—which the New York Times, the American Association for Retired Persons (AARP), and others fall for….
Earlier this month, Medicare’s trustees published their annual report. In response, NYT’s Paul Krugman crowed that Medicare was in better financial shape than previously thought and that “health reform was the biggest move toward fiscal responsibility in a long, long time.” AARP agreed, and stated that “the [Medicare] program is financially strong in the short-term and can be strengthened in the future with relatively modest adjustments.”
Other news stories picked up this same theme, declaring that Medicare was in better financial shape than expected because of the health reform act, and would be sound for years to come.
Not so fast. In response, and for the first time in Medicare history, the Medicare Chief Actuary called the trustees’ projections “unreasonable” and “implausible,” and encouraged everyone to ignore them and view instead an illustrative alternative report:
The Trustees Report is necessarily based on current law.…However, the projections shown in the report do not represent the “best estimate” of actual future Medicare expenditures.
What does all this mean? Why is the chief Medicare actuary calling the official Medicare report nonsense? You will recall that the non-partisan Congressional Budget Office reported that the new national healthcare legislation would reduce the budget deficit. It had to do this because it was required to use a misleading ten-year projection period (with revenue starting early and expenses later) and to assume that Medicare expenses would be drastically cut, along with other unrealistic inputs. The new Medicare report was false for the same reason: it assumed Medicare cuts that everyone knows will never happen.
Economist John C. Goodman, PhD, reports that the health reform law’s Medicare provisions, if unchanged, would cause:
- Cuts in Medicare spending of $575 billion over the next decade;
- 7½ million members of Medicare Advantage plans to lose their coverage and cause another 7½ million to face higher premiums and benefit cuts;
- About one in seven facilities—hospitals, skilled nursing facilities, home health agencies, and hospices—to become unprofitable and possibly drop out of Medicare altogether; and
- Many more doctors to quit seeing Medicare patients entirely.
The Medicare Actuary’s alternative report says that the number of facilities that would become unprofitable will grow to 25% by 2030 and 40% by 2050 if the health reform law is implemented as written.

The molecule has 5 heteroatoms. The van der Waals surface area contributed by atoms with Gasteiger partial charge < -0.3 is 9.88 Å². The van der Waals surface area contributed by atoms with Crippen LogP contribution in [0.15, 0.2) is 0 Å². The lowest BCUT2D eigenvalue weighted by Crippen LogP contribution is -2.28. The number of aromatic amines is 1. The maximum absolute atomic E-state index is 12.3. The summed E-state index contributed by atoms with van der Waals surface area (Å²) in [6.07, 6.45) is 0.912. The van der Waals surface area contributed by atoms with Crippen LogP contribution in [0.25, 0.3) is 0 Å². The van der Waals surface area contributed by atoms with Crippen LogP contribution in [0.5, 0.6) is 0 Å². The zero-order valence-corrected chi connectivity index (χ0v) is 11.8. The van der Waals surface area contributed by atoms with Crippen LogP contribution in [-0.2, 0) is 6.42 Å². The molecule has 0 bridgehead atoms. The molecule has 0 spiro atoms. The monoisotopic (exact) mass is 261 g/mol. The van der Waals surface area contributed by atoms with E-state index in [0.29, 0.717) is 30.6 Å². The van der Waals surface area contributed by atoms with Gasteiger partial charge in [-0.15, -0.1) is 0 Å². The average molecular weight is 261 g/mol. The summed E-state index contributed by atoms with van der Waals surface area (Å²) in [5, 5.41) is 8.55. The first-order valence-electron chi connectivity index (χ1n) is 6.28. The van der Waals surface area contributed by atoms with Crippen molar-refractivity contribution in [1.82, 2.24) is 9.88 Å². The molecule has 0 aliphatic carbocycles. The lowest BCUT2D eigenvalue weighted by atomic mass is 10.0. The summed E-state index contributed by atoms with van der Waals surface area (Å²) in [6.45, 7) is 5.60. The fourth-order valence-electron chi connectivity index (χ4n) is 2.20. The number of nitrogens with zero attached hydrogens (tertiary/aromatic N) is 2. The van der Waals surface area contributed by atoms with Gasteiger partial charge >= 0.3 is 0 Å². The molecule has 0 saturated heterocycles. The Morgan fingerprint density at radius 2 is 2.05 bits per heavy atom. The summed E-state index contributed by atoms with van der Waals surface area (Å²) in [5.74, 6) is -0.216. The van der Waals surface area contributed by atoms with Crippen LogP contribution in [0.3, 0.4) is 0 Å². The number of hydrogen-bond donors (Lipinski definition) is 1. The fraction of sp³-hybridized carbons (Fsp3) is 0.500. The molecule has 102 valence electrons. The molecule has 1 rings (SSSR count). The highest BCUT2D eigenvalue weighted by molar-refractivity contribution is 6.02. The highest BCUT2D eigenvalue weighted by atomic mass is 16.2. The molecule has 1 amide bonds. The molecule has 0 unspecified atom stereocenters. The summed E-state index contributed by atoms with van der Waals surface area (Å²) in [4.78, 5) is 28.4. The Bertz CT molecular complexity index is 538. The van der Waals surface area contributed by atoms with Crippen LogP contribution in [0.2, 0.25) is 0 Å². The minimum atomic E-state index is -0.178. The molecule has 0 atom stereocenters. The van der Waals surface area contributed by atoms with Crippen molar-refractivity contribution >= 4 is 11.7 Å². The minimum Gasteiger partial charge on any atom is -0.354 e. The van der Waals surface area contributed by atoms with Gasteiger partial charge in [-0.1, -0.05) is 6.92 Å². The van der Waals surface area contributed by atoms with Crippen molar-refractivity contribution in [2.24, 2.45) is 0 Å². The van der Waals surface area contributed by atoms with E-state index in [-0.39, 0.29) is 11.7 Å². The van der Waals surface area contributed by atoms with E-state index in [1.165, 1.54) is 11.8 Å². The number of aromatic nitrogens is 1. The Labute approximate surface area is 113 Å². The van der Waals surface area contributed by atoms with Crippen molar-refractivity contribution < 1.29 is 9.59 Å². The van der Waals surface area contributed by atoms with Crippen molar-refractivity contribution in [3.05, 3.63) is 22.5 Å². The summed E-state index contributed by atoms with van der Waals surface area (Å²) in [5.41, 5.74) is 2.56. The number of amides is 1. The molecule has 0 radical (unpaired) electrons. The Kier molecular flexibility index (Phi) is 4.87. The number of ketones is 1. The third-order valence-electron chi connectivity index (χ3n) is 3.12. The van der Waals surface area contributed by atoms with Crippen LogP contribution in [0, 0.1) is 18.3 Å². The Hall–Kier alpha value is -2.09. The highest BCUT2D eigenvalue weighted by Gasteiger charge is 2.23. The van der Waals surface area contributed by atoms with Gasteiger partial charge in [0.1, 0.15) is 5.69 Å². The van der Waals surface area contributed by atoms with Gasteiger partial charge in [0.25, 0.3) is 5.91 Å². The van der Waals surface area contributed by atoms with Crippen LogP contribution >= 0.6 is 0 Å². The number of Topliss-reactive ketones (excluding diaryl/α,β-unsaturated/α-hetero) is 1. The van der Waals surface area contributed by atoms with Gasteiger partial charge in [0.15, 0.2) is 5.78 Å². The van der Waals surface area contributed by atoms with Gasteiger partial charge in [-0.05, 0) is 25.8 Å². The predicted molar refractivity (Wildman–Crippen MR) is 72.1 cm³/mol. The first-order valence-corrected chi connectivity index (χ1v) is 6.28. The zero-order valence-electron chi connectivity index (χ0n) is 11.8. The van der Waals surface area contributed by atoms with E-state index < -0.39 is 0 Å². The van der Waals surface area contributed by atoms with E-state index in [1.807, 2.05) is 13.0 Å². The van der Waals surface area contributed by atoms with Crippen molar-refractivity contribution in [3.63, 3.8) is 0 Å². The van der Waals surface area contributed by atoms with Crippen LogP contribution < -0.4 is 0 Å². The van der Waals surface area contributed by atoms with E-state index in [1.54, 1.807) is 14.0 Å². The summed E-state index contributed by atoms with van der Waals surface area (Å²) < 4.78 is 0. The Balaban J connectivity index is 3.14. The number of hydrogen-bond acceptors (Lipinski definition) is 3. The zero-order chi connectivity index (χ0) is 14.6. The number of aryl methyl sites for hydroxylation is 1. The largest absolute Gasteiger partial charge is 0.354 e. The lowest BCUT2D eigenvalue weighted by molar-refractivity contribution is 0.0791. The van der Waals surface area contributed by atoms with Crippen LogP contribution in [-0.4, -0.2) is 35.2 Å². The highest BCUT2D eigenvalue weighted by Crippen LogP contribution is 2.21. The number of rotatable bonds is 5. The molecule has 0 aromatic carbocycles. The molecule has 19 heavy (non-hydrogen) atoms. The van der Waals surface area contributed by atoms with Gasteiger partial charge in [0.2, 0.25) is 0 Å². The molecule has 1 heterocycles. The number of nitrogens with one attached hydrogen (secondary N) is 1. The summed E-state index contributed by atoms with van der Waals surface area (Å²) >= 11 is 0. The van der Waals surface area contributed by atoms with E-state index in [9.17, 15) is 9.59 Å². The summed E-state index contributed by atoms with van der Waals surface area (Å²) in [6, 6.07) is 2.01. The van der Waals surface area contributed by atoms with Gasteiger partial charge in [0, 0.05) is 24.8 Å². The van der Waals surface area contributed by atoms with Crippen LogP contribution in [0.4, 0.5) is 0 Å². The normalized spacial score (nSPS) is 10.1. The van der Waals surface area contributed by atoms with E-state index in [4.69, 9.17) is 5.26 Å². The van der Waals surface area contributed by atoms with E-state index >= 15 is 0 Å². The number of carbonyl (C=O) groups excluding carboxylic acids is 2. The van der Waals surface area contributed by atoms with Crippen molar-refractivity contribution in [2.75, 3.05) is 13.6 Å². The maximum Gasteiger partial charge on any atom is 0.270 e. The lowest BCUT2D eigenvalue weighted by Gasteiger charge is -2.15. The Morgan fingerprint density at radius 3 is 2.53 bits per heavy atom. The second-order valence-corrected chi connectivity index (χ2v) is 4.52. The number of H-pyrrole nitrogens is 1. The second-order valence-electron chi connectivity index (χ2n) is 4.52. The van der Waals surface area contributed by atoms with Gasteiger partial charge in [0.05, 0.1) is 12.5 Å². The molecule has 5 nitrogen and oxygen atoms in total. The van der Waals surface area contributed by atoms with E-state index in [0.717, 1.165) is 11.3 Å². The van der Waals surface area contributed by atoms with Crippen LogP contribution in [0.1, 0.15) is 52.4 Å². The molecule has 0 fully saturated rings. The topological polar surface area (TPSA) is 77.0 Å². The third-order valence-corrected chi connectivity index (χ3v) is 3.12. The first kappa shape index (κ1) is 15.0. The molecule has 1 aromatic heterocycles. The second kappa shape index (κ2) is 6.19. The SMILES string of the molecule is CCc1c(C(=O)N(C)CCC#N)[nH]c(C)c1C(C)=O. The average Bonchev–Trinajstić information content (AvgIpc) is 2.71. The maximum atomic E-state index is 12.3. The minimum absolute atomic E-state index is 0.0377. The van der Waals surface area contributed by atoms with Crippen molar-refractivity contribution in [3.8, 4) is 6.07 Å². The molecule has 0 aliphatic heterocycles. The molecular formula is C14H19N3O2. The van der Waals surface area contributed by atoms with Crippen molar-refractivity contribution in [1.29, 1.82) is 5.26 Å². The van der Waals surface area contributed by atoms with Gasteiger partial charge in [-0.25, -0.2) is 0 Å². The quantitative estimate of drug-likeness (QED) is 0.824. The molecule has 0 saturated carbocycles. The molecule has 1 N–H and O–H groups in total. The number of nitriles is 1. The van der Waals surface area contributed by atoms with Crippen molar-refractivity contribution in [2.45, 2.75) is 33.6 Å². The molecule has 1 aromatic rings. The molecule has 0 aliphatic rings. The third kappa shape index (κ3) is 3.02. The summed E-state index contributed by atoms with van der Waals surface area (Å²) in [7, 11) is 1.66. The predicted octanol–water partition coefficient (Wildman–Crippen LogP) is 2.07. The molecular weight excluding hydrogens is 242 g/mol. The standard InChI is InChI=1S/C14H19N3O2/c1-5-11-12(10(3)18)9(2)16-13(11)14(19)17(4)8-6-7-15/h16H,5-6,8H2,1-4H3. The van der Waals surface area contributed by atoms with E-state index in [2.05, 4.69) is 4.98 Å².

This is not actually the first time that the Medicare Actuary has disagreed with a Medicare report, although it is the first time that the Actuary has spoken up. Back in 2003, the Medicare Administrator told Congress that the proposed new prescription drug benefit for seniors would cost $400 billion over ten years. Later it turned out that the then Medicare Chief Actuary had told his boss that this was a lie, that the best estimate was $534 billion, but was told to shut up if he did not want to be fired. It was widely agreed that the bill would not have passed with the correct estimate.
Six month later, the estimate was quietly raised to the higher figure. And when all this came out, the Medicare Administrator was not disciplined or punished, even though he appeared to have engaged in fraud.
This is the basic problem. Private businesses knowingly releasing false information can be sent to jail for fraud. Governments release false information all the time with seeming impunity.
The British governor of Hong Kong in the 1960s, Sir John James Cowperthwaite, famously refused to allow his government to compile or release economic statistics. He said that they would just be manipulated and misused, and would provide excuses for misguided government actions.
Perhaps Cowperthwaite had a point. Hong Kong boomed under his administration. When he took over, the average resident of Hong Kong had just over a quarter of the income of an average Briton. According to Swiss financial analyst and advisor Dr. Marc Faber, by the time the Chinese took over in 1997, the average Hong Kong resident had 137% of the average Briton’s income.
There are reasons to doubt many government economic statistics (e.g., inflation and unemployment), not just those about healthcare. With all due respect to Cowperthwaite, it would be better to have statistics, but ones that we could trust.